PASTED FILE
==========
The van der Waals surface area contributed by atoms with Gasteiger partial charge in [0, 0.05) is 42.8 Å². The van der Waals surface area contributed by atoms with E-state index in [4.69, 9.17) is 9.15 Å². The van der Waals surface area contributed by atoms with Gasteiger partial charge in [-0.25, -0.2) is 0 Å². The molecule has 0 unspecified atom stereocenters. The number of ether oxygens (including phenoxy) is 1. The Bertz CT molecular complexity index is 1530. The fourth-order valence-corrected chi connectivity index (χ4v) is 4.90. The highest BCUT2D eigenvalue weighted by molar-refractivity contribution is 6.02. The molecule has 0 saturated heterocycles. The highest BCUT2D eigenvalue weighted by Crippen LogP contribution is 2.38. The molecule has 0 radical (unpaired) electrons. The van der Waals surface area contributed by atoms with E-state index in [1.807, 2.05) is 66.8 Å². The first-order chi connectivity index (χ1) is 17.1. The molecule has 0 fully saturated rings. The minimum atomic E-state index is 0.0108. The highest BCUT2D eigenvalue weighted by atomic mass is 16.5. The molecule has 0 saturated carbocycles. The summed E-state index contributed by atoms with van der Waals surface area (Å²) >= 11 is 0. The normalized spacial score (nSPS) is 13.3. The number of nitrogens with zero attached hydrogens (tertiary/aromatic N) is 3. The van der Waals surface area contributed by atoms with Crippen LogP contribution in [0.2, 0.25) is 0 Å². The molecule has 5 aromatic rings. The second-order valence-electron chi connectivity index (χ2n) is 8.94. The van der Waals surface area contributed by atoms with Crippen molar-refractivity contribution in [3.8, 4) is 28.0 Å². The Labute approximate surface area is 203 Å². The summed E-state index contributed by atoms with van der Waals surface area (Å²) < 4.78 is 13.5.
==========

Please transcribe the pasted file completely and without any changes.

The van der Waals surface area contributed by atoms with Gasteiger partial charge in [0, 0.05) is 42.8 Å². The van der Waals surface area contributed by atoms with E-state index in [4.69, 9.17) is 9.15 Å². The van der Waals surface area contributed by atoms with Gasteiger partial charge in [-0.25, -0.2) is 0 Å². The molecule has 0 unspecified atom stereocenters. The number of ether oxygens (including phenoxy) is 1. The Bertz CT molecular complexity index is 1530. The fourth-order valence-corrected chi connectivity index (χ4v) is 4.90. The highest BCUT2D eigenvalue weighted by molar-refractivity contribution is 6.02. The molecule has 0 saturated heterocycles. The highest BCUT2D eigenvalue weighted by Crippen LogP contribution is 2.38. The molecule has 0 radical (unpaired) electrons. The van der Waals surface area contributed by atoms with E-state index in [1.807, 2.05) is 66.8 Å². The first-order chi connectivity index (χ1) is 17.1. The molecule has 0 fully saturated rings. The minimum atomic E-state index is 0.0108. The highest BCUT2D eigenvalue weighted by atomic mass is 16.5. The molecule has 0 saturated carbocycles. The summed E-state index contributed by atoms with van der Waals surface area (Å²) >= 11 is 0. The normalized spacial score (nSPS) is 13.3. The number of nitrogens with zero attached hydrogens (tertiary/aromatic N) is 3. The van der Waals surface area contributed by atoms with Crippen LogP contribution in [0.2, 0.25) is 0 Å². The molecule has 5 aromatic rings. The second-order valence-electron chi connectivity index (χ2n) is 8.94. The van der Waals surface area contributed by atoms with Crippen molar-refractivity contribution in [3.8, 4) is 28.0 Å². The Labute approximate surface area is 203 Å². The summed E-state index contributed by atoms with van der Waals surface area (Å²) < 4.78 is 13.5.